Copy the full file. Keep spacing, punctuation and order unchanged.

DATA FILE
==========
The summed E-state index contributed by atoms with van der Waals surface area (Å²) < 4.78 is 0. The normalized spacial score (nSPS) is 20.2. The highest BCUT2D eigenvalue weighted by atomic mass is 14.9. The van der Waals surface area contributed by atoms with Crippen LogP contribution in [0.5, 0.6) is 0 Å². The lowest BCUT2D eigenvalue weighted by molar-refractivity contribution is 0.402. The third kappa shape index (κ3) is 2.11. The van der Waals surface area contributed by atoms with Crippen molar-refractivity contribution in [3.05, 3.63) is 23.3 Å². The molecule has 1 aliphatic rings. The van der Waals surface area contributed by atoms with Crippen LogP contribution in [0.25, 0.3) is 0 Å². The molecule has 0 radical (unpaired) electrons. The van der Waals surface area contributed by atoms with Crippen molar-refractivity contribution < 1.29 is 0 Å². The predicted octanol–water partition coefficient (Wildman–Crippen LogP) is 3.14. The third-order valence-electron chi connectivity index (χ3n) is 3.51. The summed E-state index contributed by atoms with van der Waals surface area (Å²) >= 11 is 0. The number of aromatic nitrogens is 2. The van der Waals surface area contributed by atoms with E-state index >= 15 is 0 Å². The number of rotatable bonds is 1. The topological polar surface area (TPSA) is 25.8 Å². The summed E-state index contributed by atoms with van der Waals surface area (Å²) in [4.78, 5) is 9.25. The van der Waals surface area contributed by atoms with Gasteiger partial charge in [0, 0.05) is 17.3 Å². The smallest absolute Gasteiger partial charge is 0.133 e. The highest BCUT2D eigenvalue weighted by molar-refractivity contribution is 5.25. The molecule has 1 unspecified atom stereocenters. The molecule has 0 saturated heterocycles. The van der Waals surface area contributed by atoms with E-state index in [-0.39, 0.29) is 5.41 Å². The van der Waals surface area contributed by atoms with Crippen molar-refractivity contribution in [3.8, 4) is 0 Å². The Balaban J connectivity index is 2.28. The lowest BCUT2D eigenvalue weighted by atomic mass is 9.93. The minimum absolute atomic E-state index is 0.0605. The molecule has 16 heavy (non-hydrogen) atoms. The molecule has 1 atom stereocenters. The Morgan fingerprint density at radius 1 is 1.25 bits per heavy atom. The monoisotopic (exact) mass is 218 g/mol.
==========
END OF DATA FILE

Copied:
The summed E-state index contributed by atoms with van der Waals surface area (Å²) < 4.78 is 0. The normalized spacial score (nSPS) is 20.2. The highest BCUT2D eigenvalue weighted by atomic mass is 14.9. The van der Waals surface area contributed by atoms with Crippen LogP contribution in [0.5, 0.6) is 0 Å². The lowest BCUT2D eigenvalue weighted by molar-refractivity contribution is 0.402. The third kappa shape index (κ3) is 2.11. The van der Waals surface area contributed by atoms with Crippen molar-refractivity contribution in [3.05, 3.63) is 23.3 Å². The molecule has 1 aliphatic rings. The van der Waals surface area contributed by atoms with Crippen LogP contribution in [0.25, 0.3) is 0 Å². The molecule has 0 radical (unpaired) electrons. The van der Waals surface area contributed by atoms with Crippen molar-refractivity contribution < 1.29 is 0 Å². The predicted octanol–water partition coefficient (Wildman–Crippen LogP) is 3.14. The third-order valence-electron chi connectivity index (χ3n) is 3.51. The summed E-state index contributed by atoms with van der Waals surface area (Å²) >= 11 is 0. The number of aromatic nitrogens is 2. The van der Waals surface area contributed by atoms with E-state index >= 15 is 0 Å². The number of rotatable bonds is 1. The topological polar surface area (TPSA) is 25.8 Å². The summed E-state index contributed by atoms with van der Waals surface area (Å²) in [4.78, 5) is 9.25. The van der Waals surface area contributed by atoms with Gasteiger partial charge in [0, 0.05) is 17.3 Å². The smallest absolute Gasteiger partial charge is 0.133 e. The highest BCUT2D eigenvalue weighted by molar-refractivity contribution is 5.25. The molecule has 1 unspecified atom stereocenters. The molecule has 0 saturated heterocycles. The van der Waals surface area contributed by atoms with E-state index in [-0.39, 0.29) is 5.41 Å². The van der Waals surface area contributed by atoms with Crippen molar-refractivity contribution in [3.8, 4) is 0 Å². The Balaban J connectivity index is 2.28. The lowest BCUT2D eigenvalue weighted by atomic mass is 9.93. The minimum absolute atomic E-state index is 0.0605. The molecule has 16 heavy (non-hydrogen) atoms. The molecule has 1 atom stereocenters. The Morgan fingerprint density at radius 1 is 1.25 bits per heavy atom. The monoisotopic (exact) mass is 218 g/mol.